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Where’s the music?

New online-music sources are springing up everywhere. Tracks hed: Where’s the music? dek: New online-music sources are springing up everywhere.

Times are tough for online-music junkies. has been swallowed up by Vivendi, and Napster’s on a respirator. For many MP3 lovers, the new reality is fee-based music sites, meaning that owning a PC will soon be like owning a jukebox that you still have to feed quarters. There are services and applications scrambling to fill the void; unfortunately, none of them are as versatile, easy to use, or contain as much music as Napster, but some might suffice during this dry spell.

Friskit has gotten a goodly amount of attention considering its drawbacks. It’s not so much file-sharing technology as it is stream-sharing. A search for an artist, ideally, will turn up a Web site that contains streaming audio of your request. Friskit is fast and efficient, but it has its problems. One is selection. A search for Rolling Stones–a moderately popular British band; maybe you’ve heard of them–turned up precisely one hit, and it was an excruciating cover of “Honky Tonk Women” by some East Coast bar band. On the plus side, Friskit lets you customize your settings so it only searches for streams of a predefined quality and bit rate–no more watery 16Kbps streams if you don’t want them.

Bearshare is a downloadable, Windows-only Gnutella client that promises to be easier, more powerful, and more intuitive than other Gnutella knock-offs. It boasts a simple interface combined with a powerful connection and search engine, but, again, not much of a selection.

Napigator scours Window’s “nap” clients including Napster and Opennap, offering real-time server statistics and ping times, and letting you choose the server you want based on the number of users, files, gigabytes, and network lag. Another pro: It’s not a bot, so it won’t get you booted off servers with a no-bot policy.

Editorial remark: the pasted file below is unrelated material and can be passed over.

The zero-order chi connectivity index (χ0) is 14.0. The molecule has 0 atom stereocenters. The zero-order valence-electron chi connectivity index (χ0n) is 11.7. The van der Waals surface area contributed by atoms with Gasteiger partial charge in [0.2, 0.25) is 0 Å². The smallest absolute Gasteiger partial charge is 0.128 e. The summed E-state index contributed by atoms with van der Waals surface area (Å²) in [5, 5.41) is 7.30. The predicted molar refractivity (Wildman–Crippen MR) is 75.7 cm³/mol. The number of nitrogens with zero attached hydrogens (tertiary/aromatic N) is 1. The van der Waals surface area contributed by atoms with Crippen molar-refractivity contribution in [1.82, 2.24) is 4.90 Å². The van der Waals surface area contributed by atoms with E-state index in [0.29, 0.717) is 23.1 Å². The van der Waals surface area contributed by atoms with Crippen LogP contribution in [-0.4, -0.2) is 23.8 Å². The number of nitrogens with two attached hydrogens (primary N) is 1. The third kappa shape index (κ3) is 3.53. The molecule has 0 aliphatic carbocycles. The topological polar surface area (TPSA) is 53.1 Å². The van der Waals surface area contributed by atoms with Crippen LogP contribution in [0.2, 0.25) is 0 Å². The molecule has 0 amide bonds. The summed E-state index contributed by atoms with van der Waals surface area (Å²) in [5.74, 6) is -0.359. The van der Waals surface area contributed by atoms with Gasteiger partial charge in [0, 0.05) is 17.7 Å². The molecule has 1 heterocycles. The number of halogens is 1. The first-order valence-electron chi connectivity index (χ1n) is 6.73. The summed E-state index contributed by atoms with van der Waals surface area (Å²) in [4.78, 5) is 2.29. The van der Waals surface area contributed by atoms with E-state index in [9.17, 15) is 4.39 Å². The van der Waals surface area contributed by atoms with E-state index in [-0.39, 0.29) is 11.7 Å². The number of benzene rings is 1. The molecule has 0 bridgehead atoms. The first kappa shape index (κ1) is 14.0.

Aimster works from a strictly peer-to-peer strategy, using a secure private network to let you send an instant message to a fellow user so that the two of you can work out a swap. If Napster’s ethic of grab-what-you-can makes you uncomfortable, maybe you should try Aimster.

For Mac users, LimeWire LLC’s latest version of its free peer-to-peer software package, LimeWire 1.4, enables file sharing on the Gnutella network. It’s easy to install, run, and search, and comes with customizable family filters, browser blocking, firewall detection, customized search and download options. LimeWire not only makes it possible to search and download MP3 music files, but also games, movies, word-processing documents, and other computer files. The latest version (1.4) includes server quality ratings, faster downloads, and the ability to resume downloads.

If you want to let the music come to you instead of doing all that tiresome searching, maybe BitBop Tuner is for you. It searches thousands of Internet radio stations and automatically picks the best ones based on your favorite artists (based on data you provide). It can even make a recording of your song (for listening only, not redistributing).

Is streaming MP3 the next big thing? Audiogalaxy is hoping so. The site offers free 25MB Web pages for aspiring superstars to post tracks, photos and other info, as well as a few (but not many) tracks by established artists. If you seek what the band X once called “the unheard music,” give this site a try.

Next month, we’ll dig a little deeper and see if we can’t find that dream application that’ll suit all your music needs. If you know of one, clue me in.

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